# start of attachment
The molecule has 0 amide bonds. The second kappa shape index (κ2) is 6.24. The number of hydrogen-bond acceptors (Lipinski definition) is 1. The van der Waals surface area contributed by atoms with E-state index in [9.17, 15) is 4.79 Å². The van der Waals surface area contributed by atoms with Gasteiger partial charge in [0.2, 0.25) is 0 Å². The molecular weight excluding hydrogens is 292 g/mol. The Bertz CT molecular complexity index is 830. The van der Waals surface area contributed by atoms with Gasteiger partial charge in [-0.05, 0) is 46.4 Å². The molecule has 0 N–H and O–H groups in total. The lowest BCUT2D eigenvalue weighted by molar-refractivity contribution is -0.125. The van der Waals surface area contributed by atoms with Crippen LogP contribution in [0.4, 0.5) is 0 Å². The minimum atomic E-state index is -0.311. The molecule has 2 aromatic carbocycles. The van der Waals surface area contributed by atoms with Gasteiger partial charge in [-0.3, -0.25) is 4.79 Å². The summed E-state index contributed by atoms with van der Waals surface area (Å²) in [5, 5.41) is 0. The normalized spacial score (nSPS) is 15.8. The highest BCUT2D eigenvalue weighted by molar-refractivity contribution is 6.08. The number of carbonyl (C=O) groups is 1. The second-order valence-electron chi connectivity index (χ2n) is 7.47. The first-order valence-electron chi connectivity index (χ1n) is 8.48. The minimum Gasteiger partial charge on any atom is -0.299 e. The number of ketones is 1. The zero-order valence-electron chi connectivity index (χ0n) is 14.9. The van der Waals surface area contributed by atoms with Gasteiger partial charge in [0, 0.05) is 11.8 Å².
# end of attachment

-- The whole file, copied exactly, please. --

The molecule has 0 amide bonds. The second kappa shape index (κ2) is 6.24. The number of hydrogen-bond acceptors (Lipinski definition) is 1. The van der Waals surface area contributed by atoms with E-state index in [9.17, 15) is 4.79 Å². The van der Waals surface area contributed by atoms with Gasteiger partial charge in [0.2, 0.25) is 0 Å². The molecular weight excluding hydrogens is 292 g/mol. The Bertz CT molecular complexity index is 830. The van der Waals surface area contributed by atoms with Gasteiger partial charge in [-0.05, 0) is 46.4 Å². The molecule has 0 N–H and O–H groups in total. The lowest BCUT2D eigenvalue weighted by molar-refractivity contribution is -0.125. The van der Waals surface area contributed by atoms with Crippen LogP contribution in [0.4, 0.5) is 0 Å². The minimum atomic E-state index is -0.311. The molecule has 2 aromatic carbocycles. The van der Waals surface area contributed by atoms with Gasteiger partial charge in [-0.3, -0.25) is 4.79 Å². The summed E-state index contributed by atoms with van der Waals surface area (Å²) in [5, 5.41) is 0. The normalized spacial score (nSPS) is 15.8. The highest BCUT2D eigenvalue weighted by molar-refractivity contribution is 6.08. The number of carbonyl (C=O) groups is 1. The second-order valence-electron chi connectivity index (χ2n) is 7.47. The first-order valence-electron chi connectivity index (χ1n) is 8.48. The minimum Gasteiger partial charge on any atom is -0.299 e. The number of ketones is 1. The zero-order valence-electron chi connectivity index (χ0n) is 14.9. The van der Waals surface area contributed by atoms with Gasteiger partial charge in [0, 0.05) is 11.8 Å².